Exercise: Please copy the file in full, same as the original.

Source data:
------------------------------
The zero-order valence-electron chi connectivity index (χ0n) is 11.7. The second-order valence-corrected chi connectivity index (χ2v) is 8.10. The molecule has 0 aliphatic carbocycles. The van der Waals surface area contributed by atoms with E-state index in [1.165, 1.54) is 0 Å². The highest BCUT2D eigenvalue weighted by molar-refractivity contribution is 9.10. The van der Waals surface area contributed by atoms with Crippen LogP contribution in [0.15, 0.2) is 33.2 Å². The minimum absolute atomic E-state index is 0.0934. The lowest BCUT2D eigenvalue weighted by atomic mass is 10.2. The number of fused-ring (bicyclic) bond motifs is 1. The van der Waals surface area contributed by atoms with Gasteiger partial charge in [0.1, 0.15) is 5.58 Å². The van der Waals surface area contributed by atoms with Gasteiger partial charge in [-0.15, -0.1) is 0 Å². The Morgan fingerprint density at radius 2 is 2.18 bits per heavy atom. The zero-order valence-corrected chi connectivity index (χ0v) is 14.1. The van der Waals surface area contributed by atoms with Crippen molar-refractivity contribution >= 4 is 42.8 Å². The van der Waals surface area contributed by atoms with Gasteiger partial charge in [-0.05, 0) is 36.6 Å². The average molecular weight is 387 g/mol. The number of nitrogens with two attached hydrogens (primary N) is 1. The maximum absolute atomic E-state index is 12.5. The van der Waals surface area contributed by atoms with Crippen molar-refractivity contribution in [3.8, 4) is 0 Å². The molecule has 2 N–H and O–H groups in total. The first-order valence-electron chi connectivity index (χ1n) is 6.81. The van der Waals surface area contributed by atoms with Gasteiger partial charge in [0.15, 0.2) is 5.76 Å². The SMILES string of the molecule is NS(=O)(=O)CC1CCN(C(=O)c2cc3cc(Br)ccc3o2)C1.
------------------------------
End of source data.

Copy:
The zero-order valence-electron chi connectivity index (χ0n) is 11.7. The second-order valence-corrected chi connectivity index (χ2v) is 8.10. The molecule has 0 aliphatic carbocycles. The van der Waals surface area contributed by atoms with E-state index in [1.165, 1.54) is 0 Å². The highest BCUT2D eigenvalue weighted by molar-refractivity contribution is 9.10. The van der Waals surface area contributed by atoms with Crippen LogP contribution in [0.15, 0.2) is 33.2 Å². The minimum absolute atomic E-state index is 0.0934. The lowest BCUT2D eigenvalue weighted by atomic mass is 10.2. The number of fused-ring (bicyclic) bond motifs is 1. The van der Waals surface area contributed by atoms with Gasteiger partial charge in [0.1, 0.15) is 5.58 Å². The van der Waals surface area contributed by atoms with Gasteiger partial charge in [-0.15, -0.1) is 0 Å². The Morgan fingerprint density at radius 2 is 2.18 bits per heavy atom. The zero-order valence-corrected chi connectivity index (χ0v) is 14.1. The van der Waals surface area contributed by atoms with Crippen molar-refractivity contribution >= 4 is 42.8 Å². The van der Waals surface area contributed by atoms with Gasteiger partial charge in [-0.05, 0) is 36.6 Å². The average molecular weight is 387 g/mol. The number of nitrogens with two attached hydrogens (primary N) is 1. The maximum absolute atomic E-state index is 12.5. The van der Waals surface area contributed by atoms with Crippen molar-refractivity contribution in [3.8, 4) is 0 Å². The molecule has 2 N–H and O–H groups in total. The first-order valence-electron chi connectivity index (χ1n) is 6.81. The van der Waals surface area contributed by atoms with Gasteiger partial charge in [0.15, 0.2) is 5.76 Å². The SMILES string of the molecule is NS(=O)(=O)CC1CCN(C(=O)c2cc3cc(Br)ccc3o2)C1.